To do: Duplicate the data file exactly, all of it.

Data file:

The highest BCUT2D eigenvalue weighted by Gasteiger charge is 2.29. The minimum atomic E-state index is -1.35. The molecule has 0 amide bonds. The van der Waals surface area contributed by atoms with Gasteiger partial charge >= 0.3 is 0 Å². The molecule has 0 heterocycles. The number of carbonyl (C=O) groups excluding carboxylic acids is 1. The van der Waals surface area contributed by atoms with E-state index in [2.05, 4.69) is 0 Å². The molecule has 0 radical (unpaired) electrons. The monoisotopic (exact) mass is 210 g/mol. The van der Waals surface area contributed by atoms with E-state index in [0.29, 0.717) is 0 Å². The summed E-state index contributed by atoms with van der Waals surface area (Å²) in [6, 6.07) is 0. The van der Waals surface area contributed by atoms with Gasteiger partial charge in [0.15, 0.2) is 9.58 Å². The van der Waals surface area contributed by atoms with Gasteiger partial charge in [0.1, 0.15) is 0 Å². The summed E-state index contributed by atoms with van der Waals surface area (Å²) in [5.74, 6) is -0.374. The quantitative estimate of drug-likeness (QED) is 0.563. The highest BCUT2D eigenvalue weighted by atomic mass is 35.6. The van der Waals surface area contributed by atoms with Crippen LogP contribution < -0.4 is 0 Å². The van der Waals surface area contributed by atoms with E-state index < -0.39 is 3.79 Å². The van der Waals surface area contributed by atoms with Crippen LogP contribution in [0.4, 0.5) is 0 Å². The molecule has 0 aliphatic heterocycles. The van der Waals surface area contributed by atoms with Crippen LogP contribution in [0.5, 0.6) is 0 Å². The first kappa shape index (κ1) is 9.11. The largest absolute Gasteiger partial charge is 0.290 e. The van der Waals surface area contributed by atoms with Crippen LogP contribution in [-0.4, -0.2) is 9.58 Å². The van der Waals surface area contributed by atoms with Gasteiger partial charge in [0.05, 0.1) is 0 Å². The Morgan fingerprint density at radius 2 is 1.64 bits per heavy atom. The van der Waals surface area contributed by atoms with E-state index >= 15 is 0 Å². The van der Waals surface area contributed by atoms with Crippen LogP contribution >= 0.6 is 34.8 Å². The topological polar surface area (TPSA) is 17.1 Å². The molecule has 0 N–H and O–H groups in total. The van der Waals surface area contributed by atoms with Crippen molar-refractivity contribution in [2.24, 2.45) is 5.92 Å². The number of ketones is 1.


The highest BCUT2D eigenvalue weighted by Gasteiger charge is 2.29. The minimum atomic E-state index is -1.35. The molecule has 0 amide bonds. The van der Waals surface area contributed by atoms with Gasteiger partial charge >= 0.3 is 0 Å². The molecule has 0 heterocycles. The number of carbonyl (C=O) groups excluding carboxylic acids is 1. The van der Waals surface area contributed by atoms with E-state index in [2.05, 4.69) is 0 Å². The molecule has 0 radical (unpaired) electrons. The monoisotopic (exact) mass is 210 g/mol. The van der Waals surface area contributed by atoms with E-state index in [0.29, 0.717) is 0 Å². The summed E-state index contributed by atoms with van der Waals surface area (Å²) in [6, 6.07) is 0. The van der Waals surface area contributed by atoms with Gasteiger partial charge in [0.15, 0.2) is 9.58 Å². The van der Waals surface area contributed by atoms with Gasteiger partial charge in [0.1, 0.15) is 0 Å². The summed E-state index contributed by atoms with van der Waals surface area (Å²) in [5.74, 6) is -0.374. The quantitative estimate of drug-likeness (QED) is 0.563. The highest BCUT2D eigenvalue weighted by atomic mass is 35.6. The van der Waals surface area contributed by atoms with Crippen LogP contribution < -0.4 is 0 Å². The van der Waals surface area contributed by atoms with E-state index < -0.39 is 3.79 Å². The van der Waals surface area contributed by atoms with Crippen LogP contribution in [0.4, 0.5) is 0 Å². The molecule has 0 aliphatic heterocycles. The van der Waals surface area contributed by atoms with Crippen LogP contribution in [0.5, 0.6) is 0 Å². The first kappa shape index (κ1) is 9.11. The largest absolute Gasteiger partial charge is 0.290 e. The van der Waals surface area contributed by atoms with Crippen LogP contribution in [-0.4, -0.2) is 9.58 Å². The van der Waals surface area contributed by atoms with Gasteiger partial charge in [0.05, 0.1) is 0 Å². The Morgan fingerprint density at radius 2 is 1.64 bits per heavy atom. The van der Waals surface area contributed by atoms with E-state index >= 15 is 0 Å². The van der Waals surface area contributed by atoms with Crippen LogP contribution >= 0.6 is 34.8 Å². The topological polar surface area (TPSA) is 17.1 Å². The molecule has 0 N–H and O–H groups in total. The van der Waals surface area contributed by atoms with Crippen molar-refractivity contribution in [2.24, 2.45) is 5.92 Å². The number of ketones is 1.